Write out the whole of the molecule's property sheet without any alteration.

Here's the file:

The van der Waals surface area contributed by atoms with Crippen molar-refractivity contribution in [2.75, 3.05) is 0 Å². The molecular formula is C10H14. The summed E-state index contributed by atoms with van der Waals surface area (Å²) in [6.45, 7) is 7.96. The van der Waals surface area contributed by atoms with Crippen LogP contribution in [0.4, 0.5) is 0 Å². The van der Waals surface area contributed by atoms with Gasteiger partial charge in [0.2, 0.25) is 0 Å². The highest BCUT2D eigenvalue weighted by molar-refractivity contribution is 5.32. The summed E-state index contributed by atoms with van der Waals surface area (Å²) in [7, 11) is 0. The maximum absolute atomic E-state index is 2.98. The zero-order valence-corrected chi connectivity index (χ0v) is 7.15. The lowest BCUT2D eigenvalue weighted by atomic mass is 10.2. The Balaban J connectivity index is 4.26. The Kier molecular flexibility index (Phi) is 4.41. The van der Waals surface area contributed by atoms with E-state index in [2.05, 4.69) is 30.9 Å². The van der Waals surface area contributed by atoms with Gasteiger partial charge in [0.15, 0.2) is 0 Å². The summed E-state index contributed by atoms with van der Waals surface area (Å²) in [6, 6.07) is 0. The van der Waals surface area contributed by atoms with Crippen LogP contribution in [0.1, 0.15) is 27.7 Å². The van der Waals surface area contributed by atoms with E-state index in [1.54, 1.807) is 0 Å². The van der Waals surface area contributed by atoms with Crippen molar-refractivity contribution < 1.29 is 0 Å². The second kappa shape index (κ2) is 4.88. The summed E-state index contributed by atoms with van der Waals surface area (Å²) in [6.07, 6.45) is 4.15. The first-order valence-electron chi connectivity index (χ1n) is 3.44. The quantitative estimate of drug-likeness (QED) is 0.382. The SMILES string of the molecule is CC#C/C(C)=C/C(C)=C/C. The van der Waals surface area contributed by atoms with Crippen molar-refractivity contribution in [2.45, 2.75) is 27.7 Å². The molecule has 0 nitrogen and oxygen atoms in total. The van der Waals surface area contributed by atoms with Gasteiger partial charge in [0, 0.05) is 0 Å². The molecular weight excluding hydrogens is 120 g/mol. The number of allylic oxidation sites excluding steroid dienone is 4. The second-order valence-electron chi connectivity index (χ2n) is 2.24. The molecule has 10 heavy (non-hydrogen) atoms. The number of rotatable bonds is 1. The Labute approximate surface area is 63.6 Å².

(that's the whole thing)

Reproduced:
The van der Waals surface area contributed by atoms with Crippen molar-refractivity contribution in [2.75, 3.05) is 0 Å². The molecular formula is C10H14. The summed E-state index contributed by atoms with van der Waals surface area (Å²) in [6.45, 7) is 7.96. The van der Waals surface area contributed by atoms with Crippen LogP contribution in [0.4, 0.5) is 0 Å². The van der Waals surface area contributed by atoms with Gasteiger partial charge in [0.2, 0.25) is 0 Å². The highest BCUT2D eigenvalue weighted by molar-refractivity contribution is 5.32. The summed E-state index contributed by atoms with van der Waals surface area (Å²) in [7, 11) is 0. The maximum absolute atomic E-state index is 2.98. The zero-order valence-corrected chi connectivity index (χ0v) is 7.15. The lowest BCUT2D eigenvalue weighted by atomic mass is 10.2. The Balaban J connectivity index is 4.26. The Kier molecular flexibility index (Phi) is 4.41. The van der Waals surface area contributed by atoms with E-state index in [2.05, 4.69) is 30.9 Å². The van der Waals surface area contributed by atoms with Gasteiger partial charge in [0.15, 0.2) is 0 Å². The summed E-state index contributed by atoms with van der Waals surface area (Å²) in [6, 6.07) is 0. The van der Waals surface area contributed by atoms with Crippen LogP contribution in [0.1, 0.15) is 27.7 Å². The van der Waals surface area contributed by atoms with E-state index in [1.54, 1.807) is 0 Å². The van der Waals surface area contributed by atoms with Crippen molar-refractivity contribution < 1.29 is 0 Å². The second kappa shape index (κ2) is 4.88. The summed E-state index contributed by atoms with van der Waals surface area (Å²) in [6.07, 6.45) is 4.15. The first-order valence-electron chi connectivity index (χ1n) is 3.44. The quantitative estimate of drug-likeness (QED) is 0.382. The SMILES string of the molecule is CC#C/C(C)=C/C(C)=C/C. The van der Waals surface area contributed by atoms with Crippen molar-refractivity contribution in [2.45, 2.75) is 27.7 Å². The molecule has 0 nitrogen and oxygen atoms in total. The van der Waals surface area contributed by atoms with Gasteiger partial charge in [0, 0.05) is 0 Å². The molecular weight excluding hydrogens is 120 g/mol. The number of allylic oxidation sites excluding steroid dienone is 4. The second-order valence-electron chi connectivity index (χ2n) is 2.24. The molecule has 10 heavy (non-hydrogen) atoms. The number of rotatable bonds is 1. The Labute approximate surface area is 63.6 Å².